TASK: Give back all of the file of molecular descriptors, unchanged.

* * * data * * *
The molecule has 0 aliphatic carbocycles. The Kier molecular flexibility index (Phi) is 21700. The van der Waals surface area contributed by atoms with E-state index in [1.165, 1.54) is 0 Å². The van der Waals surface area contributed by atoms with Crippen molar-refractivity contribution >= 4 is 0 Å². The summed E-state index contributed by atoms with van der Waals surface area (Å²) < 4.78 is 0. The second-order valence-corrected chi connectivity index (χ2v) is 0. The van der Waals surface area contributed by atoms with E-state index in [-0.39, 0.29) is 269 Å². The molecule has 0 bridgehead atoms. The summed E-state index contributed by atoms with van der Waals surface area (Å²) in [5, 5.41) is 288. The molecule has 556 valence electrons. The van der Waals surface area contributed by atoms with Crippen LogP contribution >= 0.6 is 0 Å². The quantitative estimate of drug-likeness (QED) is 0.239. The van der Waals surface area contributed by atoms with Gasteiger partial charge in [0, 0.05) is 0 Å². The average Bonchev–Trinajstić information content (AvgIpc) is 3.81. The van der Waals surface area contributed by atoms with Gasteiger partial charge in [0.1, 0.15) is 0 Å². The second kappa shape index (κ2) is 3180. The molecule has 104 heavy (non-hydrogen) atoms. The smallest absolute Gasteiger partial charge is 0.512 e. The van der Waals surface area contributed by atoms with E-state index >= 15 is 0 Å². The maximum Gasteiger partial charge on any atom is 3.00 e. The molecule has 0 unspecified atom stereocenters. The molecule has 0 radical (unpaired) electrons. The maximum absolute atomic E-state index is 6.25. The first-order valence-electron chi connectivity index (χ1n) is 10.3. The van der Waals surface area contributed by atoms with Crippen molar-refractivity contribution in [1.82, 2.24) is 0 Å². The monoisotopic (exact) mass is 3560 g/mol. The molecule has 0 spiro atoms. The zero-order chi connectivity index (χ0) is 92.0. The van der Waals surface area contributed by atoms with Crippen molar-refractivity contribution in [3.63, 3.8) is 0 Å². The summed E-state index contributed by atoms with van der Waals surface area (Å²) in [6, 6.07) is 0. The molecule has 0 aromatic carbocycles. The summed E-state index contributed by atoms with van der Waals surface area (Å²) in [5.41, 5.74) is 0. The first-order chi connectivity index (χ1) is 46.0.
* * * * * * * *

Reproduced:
The molecule has 0 aliphatic carbocycles. The Kier molecular flexibility index (Phi) is 21700. The van der Waals surface area contributed by atoms with E-state index in [1.165, 1.54) is 0 Å². The van der Waals surface area contributed by atoms with Crippen molar-refractivity contribution >= 4 is 0 Å². The summed E-state index contributed by atoms with van der Waals surface area (Å²) < 4.78 is 0. The second-order valence-corrected chi connectivity index (χ2v) is 0. The van der Waals surface area contributed by atoms with E-state index in [-0.39, 0.29) is 269 Å². The molecule has 0 bridgehead atoms. The summed E-state index contributed by atoms with van der Waals surface area (Å²) in [5, 5.41) is 288. The molecule has 556 valence electrons. The van der Waals surface area contributed by atoms with Crippen LogP contribution >= 0.6 is 0 Å². The quantitative estimate of drug-likeness (QED) is 0.239. The van der Waals surface area contributed by atoms with Gasteiger partial charge in [0, 0.05) is 0 Å². The average Bonchev–Trinajstić information content (AvgIpc) is 3.81. The van der Waals surface area contributed by atoms with Gasteiger partial charge in [0.1, 0.15) is 0 Å². The second kappa shape index (κ2) is 3180. The molecule has 104 heavy (non-hydrogen) atoms. The smallest absolute Gasteiger partial charge is 0.512 e. The van der Waals surface area contributed by atoms with E-state index >= 15 is 0 Å². The maximum Gasteiger partial charge on any atom is 3.00 e. The molecule has 0 unspecified atom stereocenters. The molecule has 0 radical (unpaired) electrons. The maximum absolute atomic E-state index is 6.25. The first-order valence-electron chi connectivity index (χ1n) is 10.3. The van der Waals surface area contributed by atoms with Crippen molar-refractivity contribution in [1.82, 2.24) is 0 Å². The monoisotopic (exact) mass is 3560 g/mol. The molecule has 0 spiro atoms. The zero-order chi connectivity index (χ0) is 92.0. The van der Waals surface area contributed by atoms with Crippen molar-refractivity contribution in [3.63, 3.8) is 0 Å². The summed E-state index contributed by atoms with van der Waals surface area (Å²) in [6, 6.07) is 0. The molecule has 0 aromatic carbocycles. The summed E-state index contributed by atoms with van der Waals surface area (Å²) in [5.41, 5.74) is 0. The first-order chi connectivity index (χ1) is 46.0.